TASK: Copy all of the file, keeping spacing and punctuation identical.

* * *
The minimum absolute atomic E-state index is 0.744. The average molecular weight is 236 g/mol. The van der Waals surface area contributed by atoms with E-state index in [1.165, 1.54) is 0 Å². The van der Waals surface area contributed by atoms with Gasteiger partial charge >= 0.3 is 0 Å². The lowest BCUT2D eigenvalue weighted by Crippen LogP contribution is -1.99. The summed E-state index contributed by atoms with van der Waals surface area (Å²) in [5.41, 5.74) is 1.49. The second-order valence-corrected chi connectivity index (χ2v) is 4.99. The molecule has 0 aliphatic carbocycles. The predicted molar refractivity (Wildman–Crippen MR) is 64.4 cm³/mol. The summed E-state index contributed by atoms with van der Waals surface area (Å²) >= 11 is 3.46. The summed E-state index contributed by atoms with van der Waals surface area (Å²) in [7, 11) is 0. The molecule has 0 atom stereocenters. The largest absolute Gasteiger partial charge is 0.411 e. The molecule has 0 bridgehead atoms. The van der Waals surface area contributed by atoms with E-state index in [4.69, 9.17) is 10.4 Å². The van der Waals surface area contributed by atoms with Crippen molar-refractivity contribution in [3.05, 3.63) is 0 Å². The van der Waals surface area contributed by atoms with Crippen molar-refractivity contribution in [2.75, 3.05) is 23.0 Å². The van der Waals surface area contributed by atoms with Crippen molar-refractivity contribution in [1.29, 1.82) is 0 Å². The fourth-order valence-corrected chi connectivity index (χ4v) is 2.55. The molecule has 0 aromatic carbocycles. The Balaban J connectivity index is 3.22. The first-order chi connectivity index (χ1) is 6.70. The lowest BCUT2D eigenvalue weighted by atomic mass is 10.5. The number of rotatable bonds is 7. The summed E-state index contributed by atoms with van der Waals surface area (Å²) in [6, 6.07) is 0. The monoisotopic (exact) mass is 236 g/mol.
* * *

The minimum absolute atomic E-state index is 0.744. The average molecular weight is 236 g/mol. The van der Waals surface area contributed by atoms with E-state index in [1.165, 1.54) is 0 Å². The van der Waals surface area contributed by atoms with Gasteiger partial charge >= 0.3 is 0 Å². The lowest BCUT2D eigenvalue weighted by Crippen LogP contribution is -1.99. The summed E-state index contributed by atoms with van der Waals surface area (Å²) in [5.41, 5.74) is 1.49. The second-order valence-corrected chi connectivity index (χ2v) is 4.99. The molecule has 0 aliphatic carbocycles. The predicted molar refractivity (Wildman–Crippen MR) is 64.4 cm³/mol. The summed E-state index contributed by atoms with van der Waals surface area (Å²) >= 11 is 3.46. The summed E-state index contributed by atoms with van der Waals surface area (Å²) in [7, 11) is 0. The molecule has 0 atom stereocenters. The largest absolute Gasteiger partial charge is 0.411 e. The molecule has 0 bridgehead atoms. The van der Waals surface area contributed by atoms with E-state index in [4.69, 9.17) is 10.4 Å². The van der Waals surface area contributed by atoms with Crippen molar-refractivity contribution in [3.05, 3.63) is 0 Å². The van der Waals surface area contributed by atoms with Crippen molar-refractivity contribution in [2.75, 3.05) is 23.0 Å². The van der Waals surface area contributed by atoms with Crippen molar-refractivity contribution in [1.29, 1.82) is 0 Å². The fourth-order valence-corrected chi connectivity index (χ4v) is 2.55. The molecule has 0 aromatic carbocycles. The Balaban J connectivity index is 3.22. The first-order chi connectivity index (χ1) is 6.70. The lowest BCUT2D eigenvalue weighted by atomic mass is 10.5. The number of rotatable bonds is 7. The summed E-state index contributed by atoms with van der Waals surface area (Å²) in [6, 6.07) is 0. The monoisotopic (exact) mass is 236 g/mol.